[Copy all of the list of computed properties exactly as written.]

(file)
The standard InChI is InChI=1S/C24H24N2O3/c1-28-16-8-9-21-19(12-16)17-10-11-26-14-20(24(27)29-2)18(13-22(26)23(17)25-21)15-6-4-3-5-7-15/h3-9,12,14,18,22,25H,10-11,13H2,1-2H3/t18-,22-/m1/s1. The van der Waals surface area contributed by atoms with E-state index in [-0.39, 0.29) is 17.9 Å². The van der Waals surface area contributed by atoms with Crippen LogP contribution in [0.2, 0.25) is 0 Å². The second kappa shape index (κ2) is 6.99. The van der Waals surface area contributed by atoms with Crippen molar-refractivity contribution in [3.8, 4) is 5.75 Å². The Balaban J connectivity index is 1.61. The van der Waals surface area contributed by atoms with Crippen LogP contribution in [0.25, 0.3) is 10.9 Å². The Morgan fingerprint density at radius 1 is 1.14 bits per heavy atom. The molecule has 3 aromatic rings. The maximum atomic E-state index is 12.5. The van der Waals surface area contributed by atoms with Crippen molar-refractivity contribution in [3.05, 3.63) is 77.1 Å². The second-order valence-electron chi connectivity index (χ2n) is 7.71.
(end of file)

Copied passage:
The standard InChI is InChI=1S/C24H24N2O3/c1-28-16-8-9-21-19(12-16)17-10-11-26-14-20(24(27)29-2)18(13-22(26)23(17)25-21)15-6-4-3-5-7-15/h3-9,12,14,18,22,25H,10-11,13H2,1-2H3/t18-,22-/m1/s1. The van der Waals surface area contributed by atoms with E-state index in [-0.39, 0.29) is 17.9 Å². The van der Waals surface area contributed by atoms with Crippen LogP contribution in [0.2, 0.25) is 0 Å². The second kappa shape index (κ2) is 6.99. The van der Waals surface area contributed by atoms with Crippen molar-refractivity contribution in [3.8, 4) is 5.75 Å². The Balaban J connectivity index is 1.61. The van der Waals surface area contributed by atoms with Crippen LogP contribution in [0.25, 0.3) is 10.9 Å². The Morgan fingerprint density at radius 1 is 1.14 bits per heavy atom. The molecule has 3 aromatic rings. The maximum atomic E-state index is 12.5. The van der Waals surface area contributed by atoms with Crippen molar-refractivity contribution in [3.05, 3.63) is 77.1 Å². The second-order valence-electron chi connectivity index (χ2n) is 7.71.